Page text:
About

80% of digital data is in unstructured textual form. Textual data is rich and complex. Not only does it contain massive amounts of statements but, more importantly, it also reflects our perspective on these statements: our emotions, opinions, the interpersonal, as well as the current social debate. Textual data is therefore not only big but it is also deep, adding a multitude of complexity.

The QuPiD2 program aims to deliver a framework for deep data representation that makes data provenance, quality and perspective explicit in the way such data is described and consumed. This will ultimately help indicating bias in factual statements. It will allow to track variations over time and thus enhance our understanding of data and its reliability.

QuPiD2 will apply this framework to a variety of textual sources: social media, newspapers, biographies, encyclopaedias, literary texts, e.g. novels, songs.

QuPiD2 aims are four-fold:

  • modeling of quality and perspectives by providing transparency and reliability measures, and allowing reasoning within social and historic contexts;
  • machine-crowd empowered processing of textual sources for populating QuPiD model;
  • collection and analysis of quality factors and perspectives through crowd-expert data interpretation;
  • demonstrating the value of data perspectives and quality analysis.

Modeling data quality and perspective variation, common in the humanities, is useful for various data science paradigms. In their recent History Manifesto historians Armitage and Guldi ring the alarm bell against the “ghost of short-termism”: policy makers and scientists base their analysis and decisions on limited data sets that cover incredible short periods of time. They break a case for longue dúree perspectives for policy makers, entrepreneurs, and scientists. Data Science will become an important instrument for bridging the gap between the humanities and other sciences, providing long term and ‘deep’ perspectives.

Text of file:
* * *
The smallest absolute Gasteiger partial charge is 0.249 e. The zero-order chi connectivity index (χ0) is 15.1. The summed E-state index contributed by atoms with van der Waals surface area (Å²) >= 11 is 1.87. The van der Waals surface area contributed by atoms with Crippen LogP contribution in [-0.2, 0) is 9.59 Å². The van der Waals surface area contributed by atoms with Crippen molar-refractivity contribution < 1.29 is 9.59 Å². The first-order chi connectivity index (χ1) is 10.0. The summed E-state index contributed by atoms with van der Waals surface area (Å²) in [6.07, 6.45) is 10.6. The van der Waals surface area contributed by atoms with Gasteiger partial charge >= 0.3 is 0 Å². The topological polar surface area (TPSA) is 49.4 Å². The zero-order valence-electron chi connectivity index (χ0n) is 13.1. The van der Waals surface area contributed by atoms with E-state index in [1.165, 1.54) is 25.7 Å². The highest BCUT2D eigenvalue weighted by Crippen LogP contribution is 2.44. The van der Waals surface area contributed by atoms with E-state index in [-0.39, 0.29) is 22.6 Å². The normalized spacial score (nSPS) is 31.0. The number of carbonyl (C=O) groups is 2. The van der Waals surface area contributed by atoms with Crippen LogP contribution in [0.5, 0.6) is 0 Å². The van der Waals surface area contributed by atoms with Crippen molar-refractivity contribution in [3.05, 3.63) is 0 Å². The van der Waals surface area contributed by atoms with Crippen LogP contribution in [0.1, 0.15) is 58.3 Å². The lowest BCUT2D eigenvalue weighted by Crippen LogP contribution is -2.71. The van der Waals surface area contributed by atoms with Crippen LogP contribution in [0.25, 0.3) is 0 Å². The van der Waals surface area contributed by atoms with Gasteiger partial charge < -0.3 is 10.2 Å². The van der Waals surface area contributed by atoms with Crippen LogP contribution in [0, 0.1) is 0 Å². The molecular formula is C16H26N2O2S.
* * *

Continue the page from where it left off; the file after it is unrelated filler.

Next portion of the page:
The QuPiD2 Team

  • Lora Aroyo, Computer Science, Faculty of Science, VU University Amsterdam
  • Rens Bod, Computational and Digital Humanities, Faculty of Humanities & Faculty of Science, University of Amsterdam
  • Inger Leemans, Cultural History, Faculty of Humanities, VU University Amsterdam
  • Julia Noordegraaf, Digital Heritage, Faculty of Humanities, University of Amsterdam
  • Piek Vossen, Computational Linguistics, Faculty of Humanities, VU University Amsterdam
  • Serge ter Braake, Media and Culture, Faculty of Humanities, University of Amsterdam
  • Davide Ceolin, Computer Science, Faculty of Science, VU University Amsterdam
  • Chantal van Son, Computational Linguistics, Faculty of Humanities, VU University Amsterdam
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